Troubleshooting and resolving wireless connectivity on MAC OSX computers.To start, and to provide a little information if you are entering a workorder - Hold the "option" key and click on your wireless indicator at the top of your screen - you will see a bit of information under the ssid you are connected to; such as BSSID:, CHANNEL: , RSSI:, etc. This could be useful information to relay to our helpdesk.Mac OSX 10.5, 10.6, 10.7General troubleshooting steps:--- Under the Apple Menu, click on Software Update. This will search for updated drivers and software from Apple Open System Preferences => Network1. Select Airport from the list on the left, then click the Advanced button in the lower right corner2. Under the airport tab, delete slu-wifi3. Under the 802.1x tab delete any entries relating to slu-secure (OSX 10.5 and 10.6 Only)4. Click the OK button in the lower right corner, then click the Apply button in the lower right corner5. Open Keychain Access (Finder => Go => Utilities)6. Select login from the list on the left, click on "All Items" in the list on the left7. Delete any keychain entries that have slu-wifi in the name.8. Delete any keychain entries that have "VeriSign Class 3 WLAN Secure Server CA" and/or "radius.stlawu.edu" in the name9. Restart10. Connect to slu-wifi, make sure that works11. From the airport menu select slu-wifi, enter username and password. It's recommended that you UNCHECK "remember this network" Also try deleting the airport plist file -- for OS 10.7 -- ( DO NOT TRY THIS WITHOUT THE HELP OF PROFESSIONAL STAFF)
1/ disable airport
2/ delete the plist file
3/ enable airport and select your favorite network again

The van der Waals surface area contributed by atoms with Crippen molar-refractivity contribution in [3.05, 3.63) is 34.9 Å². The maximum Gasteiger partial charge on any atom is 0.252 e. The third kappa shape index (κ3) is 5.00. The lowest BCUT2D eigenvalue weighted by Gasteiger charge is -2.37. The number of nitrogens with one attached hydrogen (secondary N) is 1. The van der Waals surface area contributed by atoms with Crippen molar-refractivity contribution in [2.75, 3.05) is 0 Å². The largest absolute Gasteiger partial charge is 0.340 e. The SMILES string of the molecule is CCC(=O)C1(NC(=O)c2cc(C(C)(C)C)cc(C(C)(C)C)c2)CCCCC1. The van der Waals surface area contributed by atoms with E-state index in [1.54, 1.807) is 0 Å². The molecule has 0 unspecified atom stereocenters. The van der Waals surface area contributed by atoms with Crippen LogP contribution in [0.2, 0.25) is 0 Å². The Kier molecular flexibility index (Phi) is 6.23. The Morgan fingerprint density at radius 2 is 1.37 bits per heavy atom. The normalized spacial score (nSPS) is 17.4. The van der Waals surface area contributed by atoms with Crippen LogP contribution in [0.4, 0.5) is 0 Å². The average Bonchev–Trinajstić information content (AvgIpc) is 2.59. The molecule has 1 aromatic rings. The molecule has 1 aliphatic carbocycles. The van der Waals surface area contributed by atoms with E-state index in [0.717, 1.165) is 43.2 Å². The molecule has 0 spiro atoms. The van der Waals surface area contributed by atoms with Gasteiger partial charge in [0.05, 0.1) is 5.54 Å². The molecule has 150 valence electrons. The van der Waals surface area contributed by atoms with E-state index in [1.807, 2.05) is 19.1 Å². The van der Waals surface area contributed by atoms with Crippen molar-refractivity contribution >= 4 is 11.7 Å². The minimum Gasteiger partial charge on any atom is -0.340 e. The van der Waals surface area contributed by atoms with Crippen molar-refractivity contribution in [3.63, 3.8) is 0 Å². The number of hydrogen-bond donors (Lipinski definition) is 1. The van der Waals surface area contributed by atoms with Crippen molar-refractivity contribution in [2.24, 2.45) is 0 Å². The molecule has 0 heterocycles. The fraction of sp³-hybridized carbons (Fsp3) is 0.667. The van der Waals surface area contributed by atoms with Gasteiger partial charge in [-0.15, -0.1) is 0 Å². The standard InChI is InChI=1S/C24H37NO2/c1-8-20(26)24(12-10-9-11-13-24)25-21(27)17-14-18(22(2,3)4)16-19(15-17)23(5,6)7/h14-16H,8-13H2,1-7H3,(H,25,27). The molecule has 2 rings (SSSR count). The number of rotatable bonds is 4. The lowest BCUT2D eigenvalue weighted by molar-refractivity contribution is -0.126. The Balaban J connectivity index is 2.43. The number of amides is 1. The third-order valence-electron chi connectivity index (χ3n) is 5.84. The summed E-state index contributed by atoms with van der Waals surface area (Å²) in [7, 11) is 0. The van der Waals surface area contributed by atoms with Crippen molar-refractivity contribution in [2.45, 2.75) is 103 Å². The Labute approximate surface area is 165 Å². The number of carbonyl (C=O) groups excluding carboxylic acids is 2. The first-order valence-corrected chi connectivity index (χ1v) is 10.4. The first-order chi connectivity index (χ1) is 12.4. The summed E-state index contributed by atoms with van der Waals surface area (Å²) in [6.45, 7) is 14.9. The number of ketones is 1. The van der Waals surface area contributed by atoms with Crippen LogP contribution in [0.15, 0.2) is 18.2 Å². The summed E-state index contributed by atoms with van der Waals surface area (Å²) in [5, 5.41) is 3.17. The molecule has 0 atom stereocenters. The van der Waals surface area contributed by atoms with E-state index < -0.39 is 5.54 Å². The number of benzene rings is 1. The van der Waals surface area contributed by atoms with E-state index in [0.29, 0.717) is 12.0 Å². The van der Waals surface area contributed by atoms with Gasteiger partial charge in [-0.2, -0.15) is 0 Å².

Other tips:slu-wifi sometimes breaks because Mac OS X remembers the settings incorrectly, or remembers the customer's OLD password. If you don't let Mac OS X save the settings for slu-wifi, then it won't break in the future. Turn off BluetoothOddly, some users have reported that simply turning off Bluetooth resolves this issue. To do so, Simply access the Bluetooth menubar item and select “Turn Bluetooth Off” or open System Preferences from the Apple menu, click Bluetooth, and uncheck the box “On.”Link to a very good list of troubleshooting steps from ARUBA ++++++++++++++++++++++++++++++++++++++++++++++++++++++++ Resetting MAC OSX Leopard Wireless MACs had the title for being the easiest to join wireless networks: just click on wireless network and it will automatically tell you need to join it; no problems. Unfortunately there are a number of situations where MACs will get into a state where wireless networks that it has been connecting to for the longest, it will NO Longer connect to reliably. The only thing to do is to entirely reset your wireless. When you have tried everything in MAC Client "Nuances" (https://airheads.arubanetworks.com/v...read.php?t=914) and it is only that client with problems, this is the procedure for you: Network preferences are stored in the 'System' file space (/Library) and the 'User' file space (~/Library) in the following files: System files (network and wireless): /Library/Preferences/SystemConfiguration/com.apple.network.identification.plist/Library/Preferences/SystemConfiguration/com.apple.airport.preferences.plist System Files (General configurations) /Library/Preferences/SystemConfiguration/preferences.plist 802.1x Profiles: ~/Library/Preferences/com.apple.eap.profiles.plist To reset default network settings, remove (or make copy and remove) ALL of the above files. You need to be in UNIX mode to do that: Launch 'Terminal': Finder -> Applications -> Utilities -> Terminal From the UNIX Shell, create a directory to store old preferences: Code:cd ~mkdir saved-preferencesThen, move all network preferences files to this backup folder: Code:mv ~/Library/Preferences/com.apple.eap.profiles.plist ~/saved-preferencescd /Library/Preferences/SystemConfiguration sudo mv * ~/saved-preferencesThe "sudo" command WILL ask you for the root password to proceed. Reboot Computer to get back in business! ++++++++++++++++++++++++++++++++++++++++++++++++ Resetting MAC OSX Lion Wireless:How to completely reset your Network Preferences : Turn Airport off. Close System Preferences. Navigate to : /Library/Preferences/SystemConfiguration/ Make a copy, then delete the following files :com.apple.airport.preferences.plistcom.apple.network.*com.apple.smb.server.plistNetworkInterfaces.plist +++++++++++++++++++++++++++++++++++++++++++++++++ Apple’s built-in airport program, /System/Library/PrivateFrameworks/Apple80211.framework/Versions/A/Resources/airport Supported arguments: -z --disassociate Disassociate from any network -i --ibss= Create IBSS -x --xml Print info as XML -s --scan= Perform a wireless broadcast scan. Will perform a directed scan if the optional is provided -r --repeats= Repeat the command the specified number of times -A --associate= Associate to network. Will prompt for network name if arg is not specified and if necessary, for a password if the network is using WEP or WPA.The following additional arguments may be specified with this command: --bssid= Specify BSSID to associate with --password= Specify a WEP key or WPA password -I --getinfo Print current wireless status, e.g. signal info, BSSID, port type etc. -P --psk= Create PSK from specified pass phrase and SSID. The following additional arguments must be specified with this command: --ssid= Specify SSID when creating a PSK -c --channel= Set arbitrary channel on the card -h --help Show this helpAlthough there are many options, the two I find most useful are -I (to display information on the current AirPort connection) and -s (to scan for wireless networks).